In a (rare) moment of introspection, I paused to take a look around the campsite. Here was a group of people who had continued to flourish and grow for 30 or more years after leaving our shared histories at Sewanee. One of the friends that I made at the reunion was a Bill, a guy from my class that I never, for one reason or another, really got to know.  He reminded me of something that was said by a faculty advisor during commencement…

” I recall that during our commencement ceremony, Max Cornelius instructed us to look at the people sitting next to us and realize that we would never be sitting with these people in just this way ever again. He was telling us to be in the moment.”  Bill’s reaction at the time was the same as mine- “fuck it- i’m outta here!”

But then, sitting around that fire, I relished the fact that we had each refused to let life get in the way and had made the collective effort to be together once again.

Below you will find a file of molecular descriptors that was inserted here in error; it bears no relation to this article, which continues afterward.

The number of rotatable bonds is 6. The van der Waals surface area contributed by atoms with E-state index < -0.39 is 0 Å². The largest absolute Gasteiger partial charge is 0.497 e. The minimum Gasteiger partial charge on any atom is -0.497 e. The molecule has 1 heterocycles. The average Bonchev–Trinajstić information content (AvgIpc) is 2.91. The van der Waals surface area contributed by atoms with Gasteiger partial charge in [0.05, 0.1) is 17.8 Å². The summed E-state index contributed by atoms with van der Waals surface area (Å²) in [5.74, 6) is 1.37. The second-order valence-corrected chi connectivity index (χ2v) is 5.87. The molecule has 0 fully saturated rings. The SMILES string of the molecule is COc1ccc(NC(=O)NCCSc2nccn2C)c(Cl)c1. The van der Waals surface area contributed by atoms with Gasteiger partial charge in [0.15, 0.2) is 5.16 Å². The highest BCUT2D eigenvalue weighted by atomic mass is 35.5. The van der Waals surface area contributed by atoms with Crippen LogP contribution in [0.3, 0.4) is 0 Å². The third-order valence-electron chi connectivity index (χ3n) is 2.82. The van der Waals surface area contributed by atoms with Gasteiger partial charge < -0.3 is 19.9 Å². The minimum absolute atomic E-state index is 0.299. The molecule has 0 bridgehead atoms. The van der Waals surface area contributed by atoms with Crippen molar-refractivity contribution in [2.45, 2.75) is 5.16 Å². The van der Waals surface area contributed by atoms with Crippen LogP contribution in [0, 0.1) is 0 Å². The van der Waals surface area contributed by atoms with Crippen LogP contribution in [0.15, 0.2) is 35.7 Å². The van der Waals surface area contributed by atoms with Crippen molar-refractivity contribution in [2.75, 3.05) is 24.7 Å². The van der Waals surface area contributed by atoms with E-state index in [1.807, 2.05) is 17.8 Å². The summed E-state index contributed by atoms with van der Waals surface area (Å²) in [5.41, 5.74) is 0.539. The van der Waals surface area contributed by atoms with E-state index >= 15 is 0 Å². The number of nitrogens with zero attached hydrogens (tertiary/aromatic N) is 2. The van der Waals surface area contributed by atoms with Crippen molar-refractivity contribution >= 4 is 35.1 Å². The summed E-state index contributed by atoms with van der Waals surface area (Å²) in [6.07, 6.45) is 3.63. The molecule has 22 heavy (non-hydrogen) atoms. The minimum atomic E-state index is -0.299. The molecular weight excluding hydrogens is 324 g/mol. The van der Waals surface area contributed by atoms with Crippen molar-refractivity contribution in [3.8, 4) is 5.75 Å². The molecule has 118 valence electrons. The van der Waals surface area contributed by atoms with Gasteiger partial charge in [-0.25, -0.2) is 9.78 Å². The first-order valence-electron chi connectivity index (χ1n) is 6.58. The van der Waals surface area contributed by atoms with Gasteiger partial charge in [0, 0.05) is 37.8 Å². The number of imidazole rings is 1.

For days (weeks, even) following our reunion, many attendees expressed how badly they realized they missed each other. A few people started a post to start a community living situation together. Maybe it was the afterglow of love and togetherness talking. Maybe not. I do know that when we were together, many of us felt that in some way, we had come “home”. I did. And I plan to revisit my family more often.

This morning, laying in bed after the alarm went off for the 3rd time (my ritual–3rd time’s charm), I reached out to pat each of my 3 dogs that share the bed with HK and me. Yes, that’s right, all 3 sleep with us.  I wouldn’t have it any other way.

Anyway, today all of us- HK, Kismet, Roxie and Chance, head to Western Ky. to visit his family for the Thanksgiving holiday. Wow! I can’t believe it’s already the holiday season.

Propped on my pillow, a pup under each hand and Chance, the baby, curled on my chest, I reflected on those things that give me happiness, all that I have to be thankful for.

First of all, I am happy to be above ground, alive and healthy. As each year comes to an end, more of the people I care about face illness, unemployment, depression, divorce or worse. This has been a good year for me, a very good year, and for that, I am thankful.